DEALING WITH BEHAVIORS SUCH AS STUBBORNNESS AND UNCOOPERATIVENESS
CAREGIVER TIPS FOR THOSE WITH DEMENTIAS/ALZHEIMER’S
by Carol Ware Duff MSN, BS, RN
The person with dementia may be stubborn or uncooperative because of changes in the brain and an inability to control behaviors.
Reasons for Stubbornness and Uncooperativeness:
- Stubbornness can be at least partly caused by the disease even though the person may have always showed this personality trait.
- Forgetfulness may cause uncooperativeness. For example, if a person does not remember when he or she last took a shower, he or she may be insulted when told to take a shower. This is a perfectly clear reason to refuse to cooperate.
- Your loved one may not understand what is being said or requested and therefore unable to cooperate.
- He or she may think it is easier to refuse to comply than risk feeling foolish.
- Negative attitudes can be part of the disease process, not a personal attack on you, the caregiver. Your loved one may be too confused to be able to insult you on purpose or to intend to hurt your feelings.
What are ways to cope with stubbornness and uncooperativeness?
- You can focus on a positive experience such as, “As soon as you take a shower, we can have ice cream.”
- Do not force your loved one to do anything since this could lead to aggression.
- Try again later, after using a distraction of something he or she finds pleasant. Perhaps you could offer a walk, watching a favorite television show, listening to music, or feeding the birds.
- Remain calm and do not allow your feelings to be hurt.
- Avoid arguments and power struggles and instead focus on a compromise that works. Always take the path of least resistance for you and your loved one.
- Listen to what is really being said; read between the lines.Remember that a statement such as, “I hate to bathe!” may really mean, “I feel horrible.”
There may be something else causing the uncooperativeness.
The following are some websites to provide you with more information about the behaviors of stubbornness and uncooperativeness.
AlzOnline: Caregiver Compass Reading Room: Caregiving challenges, Difficult behavior. http://alzonline.phhp.ufl.edu/en/topics
Caremark Resources Center: Alzheimer’s: Dealing with uncooperativeness. https://www.caremark.com/wps/portal/HEALTH_RESOURCES?topic=alzuncoop#s12
Boyd, M. (2002). Psychiatric nursing: Contemporary practice (2nd edition). Philadelphia, PA: Lippincott.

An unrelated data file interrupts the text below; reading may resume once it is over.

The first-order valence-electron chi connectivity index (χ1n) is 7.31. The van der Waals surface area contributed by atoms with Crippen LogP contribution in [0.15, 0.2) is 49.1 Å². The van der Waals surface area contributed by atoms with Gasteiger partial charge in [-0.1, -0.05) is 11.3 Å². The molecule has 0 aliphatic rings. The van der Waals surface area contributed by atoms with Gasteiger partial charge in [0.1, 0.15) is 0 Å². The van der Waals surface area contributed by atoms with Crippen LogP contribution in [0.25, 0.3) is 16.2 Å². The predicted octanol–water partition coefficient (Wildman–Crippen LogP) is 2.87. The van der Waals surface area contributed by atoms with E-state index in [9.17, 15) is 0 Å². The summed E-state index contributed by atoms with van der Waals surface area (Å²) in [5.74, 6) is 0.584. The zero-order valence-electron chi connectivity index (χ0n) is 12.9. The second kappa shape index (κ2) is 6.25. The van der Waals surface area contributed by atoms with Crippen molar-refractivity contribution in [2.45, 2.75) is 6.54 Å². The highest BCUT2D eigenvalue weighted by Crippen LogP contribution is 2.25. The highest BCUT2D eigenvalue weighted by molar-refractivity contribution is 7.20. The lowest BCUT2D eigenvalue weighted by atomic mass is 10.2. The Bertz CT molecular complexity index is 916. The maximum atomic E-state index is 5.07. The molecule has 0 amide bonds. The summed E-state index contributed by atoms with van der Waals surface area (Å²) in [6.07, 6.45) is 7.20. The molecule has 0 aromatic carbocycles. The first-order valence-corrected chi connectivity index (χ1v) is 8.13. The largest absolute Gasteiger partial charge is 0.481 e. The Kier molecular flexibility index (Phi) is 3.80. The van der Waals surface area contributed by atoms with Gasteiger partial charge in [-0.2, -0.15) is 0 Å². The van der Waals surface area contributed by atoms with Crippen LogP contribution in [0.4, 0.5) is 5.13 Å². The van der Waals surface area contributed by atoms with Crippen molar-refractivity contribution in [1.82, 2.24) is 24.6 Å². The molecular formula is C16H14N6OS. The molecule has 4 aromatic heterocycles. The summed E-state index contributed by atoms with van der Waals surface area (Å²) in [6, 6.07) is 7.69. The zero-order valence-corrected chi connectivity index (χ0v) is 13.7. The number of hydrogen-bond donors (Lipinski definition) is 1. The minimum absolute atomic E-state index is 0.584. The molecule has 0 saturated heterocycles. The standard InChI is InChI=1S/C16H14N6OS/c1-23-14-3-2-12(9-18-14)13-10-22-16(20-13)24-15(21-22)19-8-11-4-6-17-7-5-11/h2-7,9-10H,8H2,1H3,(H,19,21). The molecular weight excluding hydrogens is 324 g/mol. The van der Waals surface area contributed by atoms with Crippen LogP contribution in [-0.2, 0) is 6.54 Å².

Ignatavicius, D., & Workman, M. (2006). Medical surgical nursing:Critical thinking for collaborative care (5th edition). St. Louis, MO: Elsevier Saunders.
Lewis, S., Heitkemper, M., & Dirksen, S. (2004). Medical-surgical nursing: Assessment and management of clinical problems (6th edition). St. Louis, MO: Mosby.
Mace, N., & Rabins, P. (2006). The 36-hour day: A family guide to caring for people with Alzheimer disease, other dementias, and memory loss in later life (4th edition). Baltimore, MD: The Johns Hopkins University Press.
Robinson, A., Spencer, B., & White, L. (2007). Understanding difficult behaviors: Some practical suggestions for coping with Alzheimer’s disease and related illnesses. Ypsilanti, MI: Eastern Michigan University.
Developed in 2008 by Carol Ware Duff, RN at the University of Toledo for the Caregiver Consultation Center.
Carol Duff graduated from Nursing School at Riverside White Cross in Columbus, Ohio.
She has a BA from Bowling Green University in History and Literature and a Masters of Science in Nursing as a Nurse Educator from the University of Toledo School of Nursing.
She has traveled extensively and has written on military history, veterans health issues and related subjects. She is the mother of several children and 11 cats and 1 guinea pig.
She can be reached via email at: [email protected]
Carol graduated from Riverside White Cross School of Nursing in Columbus, Ohio and received her diploma as a registered nurse. She attended Bowling Green State University where she received a Bachelor of Arts Degree in History and Literature. She attended the University of Toledo, College of Nursing, and received a Master’s of Nursing Science Degree as an Educator.
She has traveled extensively, is a photographer, and writes on medical issues. Carol has three children RJ, Katherine, and Stephen – one daughter-in-law; Katie – two granddaughters; Isabella Marianna and Zoe Olivia – and one grandson, Alexander Paul. She also shares her life with her husband Gordon Duff, many cats, and two rescues.